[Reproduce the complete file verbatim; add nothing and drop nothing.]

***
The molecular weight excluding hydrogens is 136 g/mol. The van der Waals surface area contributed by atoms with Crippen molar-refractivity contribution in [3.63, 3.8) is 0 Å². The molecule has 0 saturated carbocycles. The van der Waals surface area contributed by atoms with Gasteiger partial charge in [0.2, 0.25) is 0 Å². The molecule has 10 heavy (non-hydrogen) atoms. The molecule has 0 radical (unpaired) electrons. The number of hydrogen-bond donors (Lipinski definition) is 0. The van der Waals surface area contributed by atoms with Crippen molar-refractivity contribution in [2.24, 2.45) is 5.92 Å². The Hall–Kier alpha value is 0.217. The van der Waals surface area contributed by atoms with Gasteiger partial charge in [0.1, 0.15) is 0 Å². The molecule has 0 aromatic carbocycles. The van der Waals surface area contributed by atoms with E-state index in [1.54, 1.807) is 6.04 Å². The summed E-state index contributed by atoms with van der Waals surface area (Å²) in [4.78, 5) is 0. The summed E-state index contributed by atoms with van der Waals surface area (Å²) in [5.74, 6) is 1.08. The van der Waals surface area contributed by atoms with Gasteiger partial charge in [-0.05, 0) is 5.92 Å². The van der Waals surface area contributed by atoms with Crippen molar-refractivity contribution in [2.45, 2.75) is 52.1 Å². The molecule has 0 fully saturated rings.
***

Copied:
The molecular weight excluding hydrogens is 136 g/mol. The van der Waals surface area contributed by atoms with Crippen molar-refractivity contribution in [3.63, 3.8) is 0 Å². The molecule has 0 saturated carbocycles. The van der Waals surface area contributed by atoms with Gasteiger partial charge in [0.2, 0.25) is 0 Å². The molecule has 10 heavy (non-hydrogen) atoms. The molecule has 0 radical (unpaired) electrons. The number of hydrogen-bond donors (Lipinski definition) is 0. The van der Waals surface area contributed by atoms with Crippen molar-refractivity contribution in [2.24, 2.45) is 5.92 Å². The Hall–Kier alpha value is 0.217. The van der Waals surface area contributed by atoms with Gasteiger partial charge in [0.1, 0.15) is 0 Å². The molecule has 0 aromatic carbocycles. The van der Waals surface area contributed by atoms with E-state index in [1.54, 1.807) is 6.04 Å². The summed E-state index contributed by atoms with van der Waals surface area (Å²) in [4.78, 5) is 0. The summed E-state index contributed by atoms with van der Waals surface area (Å²) in [5.74, 6) is 1.08. The van der Waals surface area contributed by atoms with Gasteiger partial charge in [-0.05, 0) is 5.92 Å². The van der Waals surface area contributed by atoms with Crippen molar-refractivity contribution in [2.45, 2.75) is 52.1 Å². The molecule has 0 fully saturated rings.